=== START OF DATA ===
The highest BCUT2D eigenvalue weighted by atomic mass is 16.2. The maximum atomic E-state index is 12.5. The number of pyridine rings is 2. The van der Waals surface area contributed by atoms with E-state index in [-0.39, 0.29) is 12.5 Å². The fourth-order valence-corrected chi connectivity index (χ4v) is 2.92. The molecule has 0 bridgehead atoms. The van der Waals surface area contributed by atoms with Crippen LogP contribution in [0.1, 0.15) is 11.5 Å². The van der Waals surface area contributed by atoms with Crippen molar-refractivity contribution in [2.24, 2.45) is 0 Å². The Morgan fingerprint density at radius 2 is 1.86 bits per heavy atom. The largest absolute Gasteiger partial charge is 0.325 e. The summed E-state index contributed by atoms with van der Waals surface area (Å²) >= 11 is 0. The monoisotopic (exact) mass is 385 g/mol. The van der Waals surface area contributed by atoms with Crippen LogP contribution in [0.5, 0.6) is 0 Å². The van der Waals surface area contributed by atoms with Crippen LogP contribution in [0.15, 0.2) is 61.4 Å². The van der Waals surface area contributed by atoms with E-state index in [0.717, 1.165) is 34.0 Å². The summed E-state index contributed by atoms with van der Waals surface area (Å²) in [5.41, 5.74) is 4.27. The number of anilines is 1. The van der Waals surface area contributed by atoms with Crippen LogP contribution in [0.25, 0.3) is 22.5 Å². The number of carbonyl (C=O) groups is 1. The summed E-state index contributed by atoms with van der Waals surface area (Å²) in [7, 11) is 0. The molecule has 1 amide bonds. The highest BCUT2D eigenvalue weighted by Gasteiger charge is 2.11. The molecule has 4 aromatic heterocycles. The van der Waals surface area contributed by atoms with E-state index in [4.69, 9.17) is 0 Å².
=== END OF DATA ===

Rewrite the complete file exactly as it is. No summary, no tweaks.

The highest BCUT2D eigenvalue weighted by atomic mass is 16.2. The maximum atomic E-state index is 12.5. The number of pyridine rings is 2. The van der Waals surface area contributed by atoms with E-state index in [-0.39, 0.29) is 12.5 Å². The fourth-order valence-corrected chi connectivity index (χ4v) is 2.92. The molecule has 0 bridgehead atoms. The van der Waals surface area contributed by atoms with Crippen LogP contribution in [0.1, 0.15) is 11.5 Å². The van der Waals surface area contributed by atoms with Crippen molar-refractivity contribution in [2.24, 2.45) is 0 Å². The Morgan fingerprint density at radius 2 is 1.86 bits per heavy atom. The largest absolute Gasteiger partial charge is 0.325 e. The summed E-state index contributed by atoms with van der Waals surface area (Å²) >= 11 is 0. The monoisotopic (exact) mass is 385 g/mol. The van der Waals surface area contributed by atoms with Crippen LogP contribution in [0.5, 0.6) is 0 Å². The van der Waals surface area contributed by atoms with Crippen LogP contribution in [0.15, 0.2) is 61.4 Å². The van der Waals surface area contributed by atoms with E-state index in [0.717, 1.165) is 34.0 Å². The summed E-state index contributed by atoms with van der Waals surface area (Å²) in [5.41, 5.74) is 4.27. The number of anilines is 1. The van der Waals surface area contributed by atoms with Crippen LogP contribution in [0.25, 0.3) is 22.5 Å². The number of carbonyl (C=O) groups is 1. The summed E-state index contributed by atoms with van der Waals surface area (Å²) in [7, 11) is 0. The molecule has 1 amide bonds. The highest BCUT2D eigenvalue weighted by Gasteiger charge is 2.11. The molecule has 4 aromatic heterocycles. The van der Waals surface area contributed by atoms with E-state index in [4.69, 9.17) is 0 Å².